Honda’s Out of F1, But Not Indy as it and Chevy Resign from 2023

Chevy will continue to compete with Honda in IndyCar as the two engine manufacturers have agreed to a multi-year extension of their contracts. Starting in 2023, the manufacturers will supply 2.4-liter V6 units to the open-wheel series. 

That will be a jump up from the current regulations, which mandate a 2.2-liter engine. The power will also get a bump, going from 550-700 hp in the current generation, up to 900 hp for 2023.

The announcement is hardly a surprise but does follow shortly after Honda announced its exit from Formula 1, another open-wheel racing series powered by turbocharged V6s. Those engines are capped at 1.6 liters, though thanks to a hybrid drive system, the engines can make more than 1,000 hp.

The fourth-generation engine will introduce hybrid power to the Indycar series featuring a multi-phase motor and regenerative braking—not unlike in F1. That’s curious because Honda defended its exit from the European sport not on economic grounds, but instead as a way to focus its resources on developing alternative energy programs—something it has signed up to do with GM.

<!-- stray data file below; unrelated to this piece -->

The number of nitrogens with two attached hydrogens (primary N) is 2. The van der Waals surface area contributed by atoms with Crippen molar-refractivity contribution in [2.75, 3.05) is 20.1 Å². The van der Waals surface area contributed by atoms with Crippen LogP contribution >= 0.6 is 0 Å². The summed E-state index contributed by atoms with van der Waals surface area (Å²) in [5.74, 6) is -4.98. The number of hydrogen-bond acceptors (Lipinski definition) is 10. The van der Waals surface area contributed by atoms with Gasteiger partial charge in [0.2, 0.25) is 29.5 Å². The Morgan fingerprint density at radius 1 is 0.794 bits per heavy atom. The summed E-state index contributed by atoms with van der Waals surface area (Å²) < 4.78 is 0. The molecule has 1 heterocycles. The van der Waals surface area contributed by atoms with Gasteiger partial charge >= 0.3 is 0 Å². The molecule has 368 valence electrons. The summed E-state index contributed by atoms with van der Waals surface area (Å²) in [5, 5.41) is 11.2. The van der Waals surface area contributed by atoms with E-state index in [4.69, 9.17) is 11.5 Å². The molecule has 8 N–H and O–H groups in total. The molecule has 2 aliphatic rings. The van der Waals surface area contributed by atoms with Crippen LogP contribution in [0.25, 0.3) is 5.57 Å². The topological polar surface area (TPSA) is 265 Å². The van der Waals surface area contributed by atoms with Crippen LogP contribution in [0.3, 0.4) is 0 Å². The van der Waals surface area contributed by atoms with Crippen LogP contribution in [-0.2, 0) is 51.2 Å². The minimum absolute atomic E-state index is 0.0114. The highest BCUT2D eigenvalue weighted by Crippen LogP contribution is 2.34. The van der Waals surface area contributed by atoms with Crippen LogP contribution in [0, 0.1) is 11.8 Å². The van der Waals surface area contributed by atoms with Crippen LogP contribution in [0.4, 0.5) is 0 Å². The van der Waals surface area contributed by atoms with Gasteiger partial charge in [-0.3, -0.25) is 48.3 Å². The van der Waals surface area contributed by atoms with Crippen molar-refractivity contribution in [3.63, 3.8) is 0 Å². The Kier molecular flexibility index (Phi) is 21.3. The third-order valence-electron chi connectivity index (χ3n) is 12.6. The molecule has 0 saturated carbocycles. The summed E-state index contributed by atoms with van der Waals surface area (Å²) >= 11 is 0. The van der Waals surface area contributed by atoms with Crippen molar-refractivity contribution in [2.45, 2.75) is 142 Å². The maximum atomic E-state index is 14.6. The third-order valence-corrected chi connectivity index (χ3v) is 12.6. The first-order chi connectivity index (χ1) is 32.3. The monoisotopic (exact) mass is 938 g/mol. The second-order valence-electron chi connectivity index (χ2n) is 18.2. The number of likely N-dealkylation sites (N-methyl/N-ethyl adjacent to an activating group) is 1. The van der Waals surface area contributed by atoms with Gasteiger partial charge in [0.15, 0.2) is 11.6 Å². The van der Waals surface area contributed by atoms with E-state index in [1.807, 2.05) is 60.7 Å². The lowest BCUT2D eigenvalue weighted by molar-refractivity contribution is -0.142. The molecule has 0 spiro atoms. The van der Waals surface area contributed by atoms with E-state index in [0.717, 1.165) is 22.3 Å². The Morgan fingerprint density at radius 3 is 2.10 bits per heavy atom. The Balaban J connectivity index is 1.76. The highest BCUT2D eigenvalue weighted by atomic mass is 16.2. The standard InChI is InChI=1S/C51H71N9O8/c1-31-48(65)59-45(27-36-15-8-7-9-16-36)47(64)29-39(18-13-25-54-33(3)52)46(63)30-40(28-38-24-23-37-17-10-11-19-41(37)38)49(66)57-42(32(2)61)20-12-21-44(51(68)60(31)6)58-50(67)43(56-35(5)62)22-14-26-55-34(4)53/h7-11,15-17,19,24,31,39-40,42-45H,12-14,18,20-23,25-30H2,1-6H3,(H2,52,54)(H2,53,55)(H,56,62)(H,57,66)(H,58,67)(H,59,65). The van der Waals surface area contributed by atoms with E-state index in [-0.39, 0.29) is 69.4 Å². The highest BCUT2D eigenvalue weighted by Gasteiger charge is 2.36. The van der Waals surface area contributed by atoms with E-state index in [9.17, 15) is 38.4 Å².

As for its decision to stay in IndyCar, Ted Klaus, president of Honda Performance Development said this:

“Honda welcomes this step to the future by IndyCar, action that mirrors Honda’s efforts to develop and manufacture high performance, electrified products that will meet industry challenges and delight our customers.”

Mark Reuss, president of GM, was also excited about IndyCar’s move to hybrid powertrains.

“We are thrilled to be moving forward with IndyCar because it’s the perfect showcase for our engine technology, in the only open-wheel racing series in America, a high-tech, growing series that Roger Penske and his team are absolutely taking to the next level,” he said.

Along with giving the car a bump in power, the hybrid systems will also mean that the cars can start themselves, rather than requiring the team to start the cars with a handheld starter. That means that a car doesn’t have to be in the pits to be restarted.

With both manufacturers looking more toward fully-electric vehicles, rather than hybrids, the question of just how many more contract extensions will happen remains to be seen.

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